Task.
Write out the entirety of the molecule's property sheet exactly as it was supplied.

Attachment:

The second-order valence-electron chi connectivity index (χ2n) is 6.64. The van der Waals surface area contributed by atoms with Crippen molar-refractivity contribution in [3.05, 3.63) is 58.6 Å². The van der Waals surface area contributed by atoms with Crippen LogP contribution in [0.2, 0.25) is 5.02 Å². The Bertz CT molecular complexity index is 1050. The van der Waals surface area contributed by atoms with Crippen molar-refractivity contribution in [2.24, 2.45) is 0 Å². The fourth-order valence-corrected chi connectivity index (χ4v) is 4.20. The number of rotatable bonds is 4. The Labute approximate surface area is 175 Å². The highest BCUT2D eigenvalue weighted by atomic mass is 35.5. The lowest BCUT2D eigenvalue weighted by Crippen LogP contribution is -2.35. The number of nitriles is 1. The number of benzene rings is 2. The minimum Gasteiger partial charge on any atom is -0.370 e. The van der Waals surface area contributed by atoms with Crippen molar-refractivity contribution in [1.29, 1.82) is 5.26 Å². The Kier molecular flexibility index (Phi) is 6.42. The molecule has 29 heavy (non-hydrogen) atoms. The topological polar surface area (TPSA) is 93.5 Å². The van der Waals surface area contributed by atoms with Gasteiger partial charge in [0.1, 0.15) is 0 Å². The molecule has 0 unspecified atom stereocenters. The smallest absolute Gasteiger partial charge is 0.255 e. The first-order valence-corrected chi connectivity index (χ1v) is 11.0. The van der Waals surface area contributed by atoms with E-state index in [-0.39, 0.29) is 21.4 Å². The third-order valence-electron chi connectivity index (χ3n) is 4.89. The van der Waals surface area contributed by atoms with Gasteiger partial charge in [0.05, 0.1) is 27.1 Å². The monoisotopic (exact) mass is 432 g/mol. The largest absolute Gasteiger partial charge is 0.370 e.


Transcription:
The second-order valence-electron chi connectivity index (χ2n) is 6.64. The van der Waals surface area contributed by atoms with Crippen molar-refractivity contribution in [3.05, 3.63) is 58.6 Å². The van der Waals surface area contributed by atoms with Crippen LogP contribution in [0.2, 0.25) is 5.02 Å². The Bertz CT molecular complexity index is 1050. The van der Waals surface area contributed by atoms with Crippen molar-refractivity contribution in [2.24, 2.45) is 0 Å². The fourth-order valence-corrected chi connectivity index (χ4v) is 4.20. The number of rotatable bonds is 4. The Labute approximate surface area is 175 Å². The highest BCUT2D eigenvalue weighted by atomic mass is 35.5. The lowest BCUT2D eigenvalue weighted by Crippen LogP contribution is -2.35. The number of nitriles is 1. The number of benzene rings is 2. The minimum Gasteiger partial charge on any atom is -0.370 e. The van der Waals surface area contributed by atoms with Crippen molar-refractivity contribution in [1.29, 1.82) is 5.26 Å². The Kier molecular flexibility index (Phi) is 6.42. The molecule has 29 heavy (non-hydrogen) atoms. The topological polar surface area (TPSA) is 93.5 Å². The van der Waals surface area contributed by atoms with Gasteiger partial charge in [0.1, 0.15) is 0 Å². The molecule has 0 unspecified atom stereocenters. The smallest absolute Gasteiger partial charge is 0.255 e. The first-order valence-corrected chi connectivity index (χ1v) is 11.0. The van der Waals surface area contributed by atoms with E-state index in [-0.39, 0.29) is 21.4 Å². The third-order valence-electron chi connectivity index (χ3n) is 4.89. The van der Waals surface area contributed by atoms with Gasteiger partial charge in [0.05, 0.1) is 27.1 Å². The monoisotopic (exact) mass is 432 g/mol. The largest absolute Gasteiger partial charge is 0.370 e.